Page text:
Fruit Juice

Fruit Juice Contains Vitamins, Minerals and Antioxidants but It lacks fibre and is loaded with sugar. Fresh orange juice, for example, contains Vitamin C and is a decent source of folate, potassium and Vitamin B1. It also contains antioxidants, some of which can increase the circulation of blood. But calorie for calorie, it is nutritionally poor compared to whole oranges and other plant foods like vegetables.

Fruit juice causes the stomach to bloat.

Fizzy Drinks

Fizzy or carbonated drinks release air as they move through the digestive system, causing a bloated stomach. This air goes down into the digestive system and the bubbles coming out of carbonated drinks continue to be produced, causing a build-up of air in the food breakdown pathways. These bubbles contain carbon dioxide, a gas that is released after it reaches your stomach. The added gas produced by stomach bacteria can also cause bloating.

Avoid fizzy drinks to stop the painful swelling.


Drinking alcohol can prevent your body from burning fat. This is because your body prioritizes the breakdown of alcohol over other sources of fuel, including stored fat. Regular drinking therefore contributes to an increase in body fat. The body cannot store alcohol like it can food. Once ingested it must be burnt immediately. It takes precedence over any foods we eat with it or even what we consume over the course of a day. Worse, given alcohol’s high energy density, what food we eat will count as surplus to our daily requirements. This surplus also gets turned into fat.

At the very least, alcohol makes losing weight five times harder. 

Out of season fruit and vegetables

According to scientists, researchers, and natural health experts, it is important to eat with the cycles of nature and only consume foods in season. Winter foods such as root vegetables are more yang with warming stews and soups. These are key to a healthy, winter diet and stabilize the liver, pancreas and stomach, building strength into the immune system. Summer foods are generally more yin with water-rich qualities. Cucumber’s high-water content will help you “stay as cool as a cucumber”. Fruits like watermelon, pears, apples, plums, berries and strawberries are more cooling and cleansing. They are available for a short season but kick the body’s lymphatic system into high gear helping to detoxify unwanted fats.

Eating a seasonal diet boosts healthy gut bacteria.

Too much flavour

While plenty of curry enthusiasts delight over blazing hot peppers, others find that spicy foods cause unpleasant reactions such as profuse sweating, a runny nose, diarrhoea, gas or tightness of the stomach and swelling.

Chillies, palm sugar, curry powder, coconut milk, oyster sauce, artificial sweeteners, high fructose corn syrup, monosodium glutamate (MSG / E621), trans fat, common food dyes, sodium sulphite (E221) and sodium nitrate all cause the stomach to bloat and should be had selectively and in balance.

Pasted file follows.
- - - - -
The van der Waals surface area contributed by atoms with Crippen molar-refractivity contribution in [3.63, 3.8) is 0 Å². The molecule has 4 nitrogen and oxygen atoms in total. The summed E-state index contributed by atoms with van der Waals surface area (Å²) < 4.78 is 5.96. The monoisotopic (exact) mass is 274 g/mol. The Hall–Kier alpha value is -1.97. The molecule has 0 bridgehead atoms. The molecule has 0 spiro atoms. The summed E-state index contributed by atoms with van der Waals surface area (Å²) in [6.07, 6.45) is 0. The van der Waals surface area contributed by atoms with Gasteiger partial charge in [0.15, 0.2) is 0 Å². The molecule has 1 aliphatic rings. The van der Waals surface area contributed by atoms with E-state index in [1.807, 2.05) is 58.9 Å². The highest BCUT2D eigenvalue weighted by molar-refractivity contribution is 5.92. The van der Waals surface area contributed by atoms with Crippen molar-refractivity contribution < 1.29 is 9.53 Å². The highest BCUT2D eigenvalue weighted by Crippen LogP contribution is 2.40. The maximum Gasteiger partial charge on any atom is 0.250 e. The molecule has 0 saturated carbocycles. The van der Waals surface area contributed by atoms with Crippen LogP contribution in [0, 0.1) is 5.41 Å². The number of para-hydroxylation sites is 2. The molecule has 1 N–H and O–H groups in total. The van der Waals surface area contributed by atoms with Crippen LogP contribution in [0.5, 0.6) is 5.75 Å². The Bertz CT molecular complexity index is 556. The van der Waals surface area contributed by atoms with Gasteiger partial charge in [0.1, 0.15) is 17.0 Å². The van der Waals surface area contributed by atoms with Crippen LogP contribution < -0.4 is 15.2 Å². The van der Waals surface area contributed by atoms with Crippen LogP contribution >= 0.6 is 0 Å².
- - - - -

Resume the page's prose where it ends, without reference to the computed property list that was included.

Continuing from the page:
Keep flavours simple – less is more.

Drinking cold water while eating

The digestive system breaks food down into small molecules that are absorbed into the bloodstream. The temperature of and the digestive organs is 37 degrees C. This temperature doesn't, under healthy conditions, change more than about 1 degree either side of normal. Drinking cold water before or after a meal lowers the temperature of your digestive system and solidifies fatty foods such as pizza, curries that use coconut cream (a saturated fat), cheese dishes and other dairy foods like butter or fatty meats such as bacon and salami.

Drink water at room temperature or lukewarm. 

One plate is enough

Overeating is probably the most common cause of bloating. Smaller portions are much healthier and satisfying. Serving your meal from the kitchen is better than putting all the food on the table which entices one to go back for seconds and overeat. No matter how healthy your foods are, quantity destroys quality.

Enjoy each mouthful as if it were your last.

Eating before bed

It usually seems like a good idea at the time but eating a quick snack before bed because your stomach is churning causes problems such as insomnia, heartburn, digestive difficulties and bathroom runs. One of the most important keys to your weight loss journey is not eating before bed. Eating before bed gives our body immediate fuel to be used as energy – the only problem is we don’t need energy at this time.

Sleeping is the perfect time to give our body a rest from food. 

Not chewing well enough

The longer a person takes to chew his or her food, the longer it will take to finish a meal. People who eat slower tend to eat less. Chewing your food well not only alerts your stomach that food is on the way in the first place – but it helps you to digest it faster and more effectively. Enzymes in the saliva help break down the food. Proper chewing helps with digestion, gas, bloating, constipation and aid in proper absorption of nutrients.

Chew your food about 30 times per mouthful till it is soft enough and becomes a homogenised mixture to pass through your stomach and intestines.

Make eating your food an experience, not an exercise.

Lack of core exercise

Any exercise that involves the use of your abdominal and back muscles in coordinated fashion counts as a core exercise such as all sports, sit-ups and twisting your torso with weights or a medicine ball all build your core strength.

There are several effects of exercise on the body that can positively alter digestive system functioning, such as increases in endorphins, human growth hormone (the feel good hormone) and improved efficiency of the metabolism. Exercise can even alleviate symptoms of digestive diseases and prevent constipation.

Twisting the torso massages your internal organs.

Get your body and your life on track today.
Call David on 0212 44 44 58